I've heard it before. Seems like good advice (unless I'm at a blackjack table, looking at the 25 I just drew). Trust the process. Kind of Zen, mixed with flight instructor, and a dash of psychology thrown in. Phil Jackson probably said as much to Jordan, Shaq and Kobe, while loading up on the championship rings.
Because it's early November, and UCLA basketball ('08-'09 version) is about to start—and because Kevin Love, Russell Westbrook and Luc Richard Mbah a Moute don't live in Westwood anymore, but five new freshmen ballers do -- it's the phrase that keeps coming to me.
Because this season, I'm guessing, will be all about the process.
Last year's Bruin model seemed almost fully formed from day one. The blueprint was clear: All hail Love. Plug him in for Arron Affalo. Win Pac-10. Convene at Riverwalk in San Antonio for eight claps and Patron shots.
Most of my friends reserved airline tickets from LA to San Antonio before the season even started – seriously -- and it made perfect sense. A sense of inevitability, or at least weighty expectation, permeated last season from the moment the previous one ended at the hands of the Florida Gators.
Well, things are more fluid, unformed: think the liquid metal guy in Terminator 2. More questions than usual hang in the Pauley Pavilion air, and patience will be required of the Bruin fan, as Howland mixes, matches, and develops his most athletic roster yet, one flush with youth and a lot of interchangeable parts.
Here's the skinny: the Bruins again are the favorites to win a watered-down Pac-10, because they have the most talent, the best coach, and well, because they're UCLA.
But this is not last year's team. Only two starters -- senior point guard Darren Collison, and senior wing Josh Shipp -- return. And with the loss of its top three post players, this year's model will clearly revolve around the perimeter players. However, most of Howland's Bruin teams have been similar in that regard (Love's one season at UCLA was the only time in five seasons that Howland had a star in the post) and he's managed pretty well.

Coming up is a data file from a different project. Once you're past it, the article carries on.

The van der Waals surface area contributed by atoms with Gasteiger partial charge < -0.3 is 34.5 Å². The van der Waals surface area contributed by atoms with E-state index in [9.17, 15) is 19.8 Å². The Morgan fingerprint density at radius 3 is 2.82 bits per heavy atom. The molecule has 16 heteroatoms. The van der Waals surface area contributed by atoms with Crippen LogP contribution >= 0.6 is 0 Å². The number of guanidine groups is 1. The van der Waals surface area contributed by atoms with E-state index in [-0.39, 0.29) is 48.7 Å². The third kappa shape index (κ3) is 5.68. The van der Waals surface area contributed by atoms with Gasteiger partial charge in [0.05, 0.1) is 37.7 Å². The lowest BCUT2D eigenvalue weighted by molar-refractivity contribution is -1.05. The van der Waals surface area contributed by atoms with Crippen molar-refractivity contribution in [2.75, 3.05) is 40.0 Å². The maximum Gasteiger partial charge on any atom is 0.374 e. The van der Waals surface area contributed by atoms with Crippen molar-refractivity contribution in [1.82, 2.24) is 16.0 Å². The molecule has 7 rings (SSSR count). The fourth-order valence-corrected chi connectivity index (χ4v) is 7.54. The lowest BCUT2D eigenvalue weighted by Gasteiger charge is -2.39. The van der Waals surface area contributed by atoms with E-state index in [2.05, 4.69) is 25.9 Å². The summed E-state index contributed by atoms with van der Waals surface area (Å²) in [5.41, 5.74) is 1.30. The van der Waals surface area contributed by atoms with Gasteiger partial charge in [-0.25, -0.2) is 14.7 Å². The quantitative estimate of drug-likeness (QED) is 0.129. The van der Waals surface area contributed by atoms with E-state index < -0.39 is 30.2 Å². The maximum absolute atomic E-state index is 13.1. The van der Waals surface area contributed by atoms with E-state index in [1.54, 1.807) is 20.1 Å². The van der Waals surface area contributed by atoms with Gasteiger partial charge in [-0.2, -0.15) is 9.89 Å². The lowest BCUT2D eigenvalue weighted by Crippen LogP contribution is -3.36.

Still, there's one big similarity from last season: UCLA's ultimate fortunes hinge on how Howland and the veterans integrate another uber-talented freshman into the mix.
Last year it was Love. This year it's Jrue Holiday.
Love, the old-school center with the famous family, ate up the spotlight (in a good way) and somehow managed to make the outlet pass as cool as an IPhone. He arrived on campus with a sense of coronation. Alcindor… Walton… Love, were the breathless hopes. He relished it, and knew that you knew he did, and it all worked out because the kid was just so damn winning. He was on the cover of Sports Illustrated before he played a game, but justified the hype by ending up as arguably the best player in Westwood since Ed O'Bannon, though UCLA's great season fell short of the stated goal of another banner to hang in Pauley.
By contrast, Holiday is a do-everything, 6-foot-3, 180-pound guard whose ego is so in check that despite winning the Gatorade National Player of the Year award (as Love did the year before), and leading Campbell Hall High to three state championships in four years, he volunteered as the team manager for the Campbell Hall girls' tennis team -- you know, in his spare time during senior year (If for some reason this doesn't sound that unusual, try picturing OJ Mayo doing something similar.) Soft-spoken, a good student and member of the high school's gospel choir, he glided into Westwood with relatively little in the way of a media commotion, despite his accolades.
I find this interesting, because knowledgeable basketball people insist that Holiday is so good he's going to blow people's minds. When he committed to UCLA, Greg Hicks, Scout.com's West Coast Recruiting Analyst, wrote an essay, "What Jrue Holiday's Commitment Means," called it "historic," and described Holiday as "better than Baron Davis at the same stage," and potentially one of the best UCLA players in two decades.
Others share this assessment. "In my opinion, the most talented overall player among the elite players in the country is Holiday," said USA Basketball Junior Development Committee Chair Don Showalter in March, to RiseMag.com. "I love the kid. I think he's a great teammate. He makes everybody else better. He's very coachable, he reacts so well to feedback, and his teammates just absolutely love him -- and that's an important thing to note when you're talking about this level of talent."
Holiday is super athletic, with incredible instincts, body control -- "The best footwork I've ever seen" gushed my buddy Weiss after the Bruins' two exhibition games -- and an unreal off-hand, and is supremely competitive. In short, he's the total package, it seems, except for a knack at self-promotion.